Top-weight Beef Or Salmon is allotted a handicap mark of 159, making him one of eight entries rated 155 or above. In 2004, 2005 and 2007, only five horses were rated in that bracket, while in 2006 the number was four.

The other seven horses rated 155+ are Celestial Gold (157), Turpin Green (157), Hedgehunter (156), Hi Cloy (156), Knowhere (155), Mr Pointment (155) and Ollie Magern (155).

The 12 horses in this year’s handicap rated 150-154 equals 2007 and is an improvement on the number of horses in the handicap when the weights were revealed at this juncture in the previous three seasons.

In 1999 and 2004, the horse positioned 95th in the handicap made it to the starting line at Aintree but with the race consistently attracting a host of top-class runners, the past three renewals have seen horses ranked 75th (2007), 76th (2006) and 75th (2005) the last to make it in to the final 40.

The lowest rated horse at the weights launch to make the field of 32 for the 1999 John Smith’s Grand National had a rating of 110, whereas the past three renewals have seen horses with an official mark of 134 as the last to make the cut for the big race.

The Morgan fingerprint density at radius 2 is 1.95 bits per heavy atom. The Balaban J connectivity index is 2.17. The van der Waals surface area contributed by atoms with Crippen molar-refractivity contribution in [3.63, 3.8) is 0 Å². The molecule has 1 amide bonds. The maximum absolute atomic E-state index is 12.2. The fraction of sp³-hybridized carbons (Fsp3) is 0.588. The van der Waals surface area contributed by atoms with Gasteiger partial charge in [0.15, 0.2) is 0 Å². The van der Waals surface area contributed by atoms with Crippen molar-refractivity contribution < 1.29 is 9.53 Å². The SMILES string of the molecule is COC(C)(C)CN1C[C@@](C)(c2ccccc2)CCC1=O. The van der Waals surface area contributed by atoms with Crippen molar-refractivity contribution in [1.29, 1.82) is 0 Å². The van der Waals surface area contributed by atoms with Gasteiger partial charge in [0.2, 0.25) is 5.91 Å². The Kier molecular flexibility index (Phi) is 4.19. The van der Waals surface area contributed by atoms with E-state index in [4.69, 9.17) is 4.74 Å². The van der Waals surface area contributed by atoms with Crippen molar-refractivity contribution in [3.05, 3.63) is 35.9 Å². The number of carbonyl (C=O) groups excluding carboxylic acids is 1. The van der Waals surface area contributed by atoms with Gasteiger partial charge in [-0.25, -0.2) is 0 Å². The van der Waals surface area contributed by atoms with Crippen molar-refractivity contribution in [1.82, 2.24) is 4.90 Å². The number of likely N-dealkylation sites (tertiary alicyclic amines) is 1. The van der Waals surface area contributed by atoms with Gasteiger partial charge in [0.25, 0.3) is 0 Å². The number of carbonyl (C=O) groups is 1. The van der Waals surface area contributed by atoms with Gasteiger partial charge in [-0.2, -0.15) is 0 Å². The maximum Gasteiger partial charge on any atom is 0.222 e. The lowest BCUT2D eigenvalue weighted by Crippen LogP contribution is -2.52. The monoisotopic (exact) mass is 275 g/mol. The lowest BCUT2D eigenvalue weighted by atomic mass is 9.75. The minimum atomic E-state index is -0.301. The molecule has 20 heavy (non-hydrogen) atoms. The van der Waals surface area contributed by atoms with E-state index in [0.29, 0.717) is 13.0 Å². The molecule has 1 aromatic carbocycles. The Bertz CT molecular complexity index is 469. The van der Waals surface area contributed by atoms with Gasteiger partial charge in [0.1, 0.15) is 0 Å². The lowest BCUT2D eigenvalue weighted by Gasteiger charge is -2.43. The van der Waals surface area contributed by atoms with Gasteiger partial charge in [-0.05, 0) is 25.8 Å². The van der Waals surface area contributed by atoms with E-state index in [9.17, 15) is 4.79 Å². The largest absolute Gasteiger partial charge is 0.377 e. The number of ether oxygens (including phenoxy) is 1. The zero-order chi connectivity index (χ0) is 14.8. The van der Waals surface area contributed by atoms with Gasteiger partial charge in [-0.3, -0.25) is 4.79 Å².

Red Rum, the legendary triple winner (1973, 1974 and 1977), is the only horse in the past 50 years to carry more than 11st 5lb to victory but with 14 horses currently weighted with that weight or more, there are plenty of high-class performers in line for an attempt to make history. These include totesport’s long-time ante-post favourite Mr Pointment (11st 8lb) who is now 12/1 co-second favourite with Bewleys Berry (10st 11lb) and Cloudy Lane (10st 8lb). Current market leader Snowy Morning (8/1) has 10st 12lb.